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Hannah McGrath: The Scientist

Hannah McGrath is a PHD student for Sustainable Agriculture Sciences at Rothamsted Research. We catch up with her on her work towards greener farming in the UK.  

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Hannah McGrath
Hannah McGrath

Why science?

 

I think I’m a curious person and I’ve always liked to investigate something deeply, to find out what’s really happening behind a process or in a situation.

I also recognised science gave me an opportunity to ‘have impact’.

It’s allowed me to help change the way we produce our food.

 

What was your route into Rothamsted?

 

For a scientist and PhD student, I’ve taken a fairly standard route, I did my undergraduate degree at Bath, before a Masters in Environmental Bioscience at Warwick, and then starting my PhD in October 2017.

However, there are many other routes to taking a PhD that don’t follow my route!

 

Why do the topics you study matter to you?

 

I am a Waitrose CTP student, this means that I work closely alongside an industry partner.

In my case, I work with a fresh produce company called Huntapac.

Knowing my work can help feed into making their operations more sustainable and more profitable is a huge help on days when my motivation is flagging! I’ve also spent many years of my academic career studying how humans are harming our natural world.

It is nice to be able to work on an area that in many ways is a good news story.

I’m helping to find a win-win for both farmers and our countryside.


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Hannah bringing her expertise to the field
Hannah bringing her expertise to the field

What happens in a working week?

 

My working life is split quite heavily between summer and winter.

In summer, each day I will be out looking after my field trials, talking to farmers and most importantly, for the process of getting a PhD, I have a lot of data to collect.

This is the bit of the year I enjoy the most though! In the winter, I spend more time inside, processing and analysing the data I collected and writing up the experiments.

Although this half of the year is a little less dynamic, I tend to use this time to go to conferences or training courses, which make the time more exciting.

 

What has surprised you about your course?

 

This perhaps won’t be a surprise to many experienced people who work in agriculture, but I was blown away by how keen people are to talk to me about my work and to discuss their own actions on farms to help support wildlife.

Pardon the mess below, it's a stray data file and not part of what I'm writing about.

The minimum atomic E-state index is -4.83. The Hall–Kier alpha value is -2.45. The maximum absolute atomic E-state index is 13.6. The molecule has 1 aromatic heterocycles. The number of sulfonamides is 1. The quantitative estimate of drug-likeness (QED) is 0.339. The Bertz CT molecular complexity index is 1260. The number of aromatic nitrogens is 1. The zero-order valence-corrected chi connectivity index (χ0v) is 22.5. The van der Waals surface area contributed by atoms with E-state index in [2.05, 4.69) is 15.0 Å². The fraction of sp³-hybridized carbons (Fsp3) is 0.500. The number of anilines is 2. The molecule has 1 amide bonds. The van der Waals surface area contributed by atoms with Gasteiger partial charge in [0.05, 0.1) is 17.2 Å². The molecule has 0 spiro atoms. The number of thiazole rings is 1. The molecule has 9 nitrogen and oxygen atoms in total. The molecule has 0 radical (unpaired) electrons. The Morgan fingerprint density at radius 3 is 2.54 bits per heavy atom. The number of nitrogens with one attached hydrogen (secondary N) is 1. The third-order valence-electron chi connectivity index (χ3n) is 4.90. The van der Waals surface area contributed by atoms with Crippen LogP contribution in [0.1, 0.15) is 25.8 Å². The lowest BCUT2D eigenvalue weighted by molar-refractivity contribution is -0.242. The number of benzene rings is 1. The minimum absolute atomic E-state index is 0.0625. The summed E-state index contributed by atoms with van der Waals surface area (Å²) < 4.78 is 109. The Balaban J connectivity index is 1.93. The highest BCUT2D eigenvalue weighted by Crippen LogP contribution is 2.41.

There definitely is a strong culture of innovation that I get to feed off and, I hope, my work can help fit into that.

These wildflower verges encourage natural pest control, helping farmers and the ecosystem
These wildflower verges encourage natural pest control, helping farmers and the ecosystem

What kind of a person would a career in food science suit?

 

I think any personality can find a route into food science or agricultural research. The stereotype of a scientist would be that I live in a white lab coat, spending all my life in a lab or looking at spreadsheets of numbers.

 

But it’s my mission to get to the end of my PhD without wearing a lab coat! Recently, I’ve allowed my creative side to get a bit of attention as I’ve become involved with a new podcast, The Science of Feeding the World.

 

Thinking about the best way to interview a guest or the music for a theme song was definitely a shock to the system but shows that you don’t just have to be one kind of person to be successful on this path.

What’s your biggest strength?

 

I think it’s the enjoyment I get from talking to people.

I love just talking to people and finding out about how people farm, what their challenges or success stories are and what they are doing for their local environment.

Or it could be talking to the public about the positive and science-based actions so many farmers take in our countryside.

 

What do you enjoy doing in your spare time and why?

 

I should probably lie and say mountain biking or something.

But in reality, I spend too much time scrolling on a phone and watching reality TV shows.

Sometimes my brain needs a break!

 

Biggest untruth about agriculture?

 

I think growing up we all get taught what this image of a farm is.

With a farmhouse, a blue tractor, everyone growing wheat, lots of Holstein Friesian cows around and a sheepdog called Meg.

While there is someone out there probably doing this, there are so many other different types of farming and food production.

 

Biggest myth about food science?

 

That you’re always wearing a hairnet!

 

Follow Hannah

 

 

Click here for more information about Rothamsted Research

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